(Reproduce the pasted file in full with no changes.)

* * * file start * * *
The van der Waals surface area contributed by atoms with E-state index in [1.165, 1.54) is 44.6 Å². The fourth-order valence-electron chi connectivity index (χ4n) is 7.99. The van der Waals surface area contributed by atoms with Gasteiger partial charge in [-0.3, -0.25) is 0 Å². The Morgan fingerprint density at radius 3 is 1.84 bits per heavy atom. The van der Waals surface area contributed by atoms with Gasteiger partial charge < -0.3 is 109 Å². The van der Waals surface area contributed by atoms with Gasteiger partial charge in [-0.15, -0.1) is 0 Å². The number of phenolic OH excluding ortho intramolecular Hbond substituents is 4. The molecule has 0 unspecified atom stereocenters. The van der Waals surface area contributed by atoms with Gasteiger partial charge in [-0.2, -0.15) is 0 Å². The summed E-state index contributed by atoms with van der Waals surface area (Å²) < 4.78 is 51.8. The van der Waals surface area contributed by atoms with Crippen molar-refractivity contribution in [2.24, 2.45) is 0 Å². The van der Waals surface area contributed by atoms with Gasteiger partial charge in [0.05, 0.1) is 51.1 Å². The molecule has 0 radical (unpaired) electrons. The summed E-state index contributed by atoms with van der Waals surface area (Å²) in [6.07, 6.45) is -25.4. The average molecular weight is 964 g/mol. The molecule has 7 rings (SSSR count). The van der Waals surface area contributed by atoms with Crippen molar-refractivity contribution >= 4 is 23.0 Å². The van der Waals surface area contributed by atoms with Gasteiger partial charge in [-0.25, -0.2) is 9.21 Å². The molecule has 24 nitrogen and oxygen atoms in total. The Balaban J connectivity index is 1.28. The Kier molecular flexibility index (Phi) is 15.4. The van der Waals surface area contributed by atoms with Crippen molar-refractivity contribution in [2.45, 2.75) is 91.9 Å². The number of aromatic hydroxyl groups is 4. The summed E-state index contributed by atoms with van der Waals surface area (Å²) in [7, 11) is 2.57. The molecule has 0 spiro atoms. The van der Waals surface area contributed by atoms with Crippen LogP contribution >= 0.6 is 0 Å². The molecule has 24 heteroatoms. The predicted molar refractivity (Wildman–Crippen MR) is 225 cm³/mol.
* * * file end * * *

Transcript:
The van der Waals surface area contributed by atoms with E-state index in [1.165, 1.54) is 44.6 Å². The fourth-order valence-electron chi connectivity index (χ4n) is 7.99. The van der Waals surface area contributed by atoms with Gasteiger partial charge in [-0.3, -0.25) is 0 Å². The Morgan fingerprint density at radius 3 is 1.84 bits per heavy atom. The van der Waals surface area contributed by atoms with Gasteiger partial charge < -0.3 is 109 Å². The van der Waals surface area contributed by atoms with Gasteiger partial charge in [-0.15, -0.1) is 0 Å². The number of phenolic OH excluding ortho intramolecular Hbond substituents is 4. The molecule has 0 unspecified atom stereocenters. The van der Waals surface area contributed by atoms with Gasteiger partial charge in [-0.2, -0.15) is 0 Å². The summed E-state index contributed by atoms with van der Waals surface area (Å²) < 4.78 is 51.8. The van der Waals surface area contributed by atoms with Crippen molar-refractivity contribution in [2.24, 2.45) is 0 Å². The van der Waals surface area contributed by atoms with Gasteiger partial charge in [0.05, 0.1) is 51.1 Å². The molecule has 0 radical (unpaired) electrons. The summed E-state index contributed by atoms with van der Waals surface area (Å²) in [6.07, 6.45) is -25.4. The average molecular weight is 964 g/mol. The molecule has 7 rings (SSSR count). The van der Waals surface area contributed by atoms with Crippen molar-refractivity contribution >= 4 is 23.0 Å². The van der Waals surface area contributed by atoms with Gasteiger partial charge in [-0.25, -0.2) is 9.21 Å². The molecule has 24 nitrogen and oxygen atoms in total. The Balaban J connectivity index is 1.28. The Kier molecular flexibility index (Phi) is 15.4. The van der Waals surface area contributed by atoms with Crippen molar-refractivity contribution in [2.45, 2.75) is 91.9 Å². The number of aromatic hydroxyl groups is 4. The summed E-state index contributed by atoms with van der Waals surface area (Å²) in [7, 11) is 2.57. The molecule has 0 spiro atoms. The van der Waals surface area contributed by atoms with Crippen LogP contribution >= 0.6 is 0 Å². The molecule has 24 heteroatoms. The predicted molar refractivity (Wildman–Crippen MR) is 225 cm³/mol.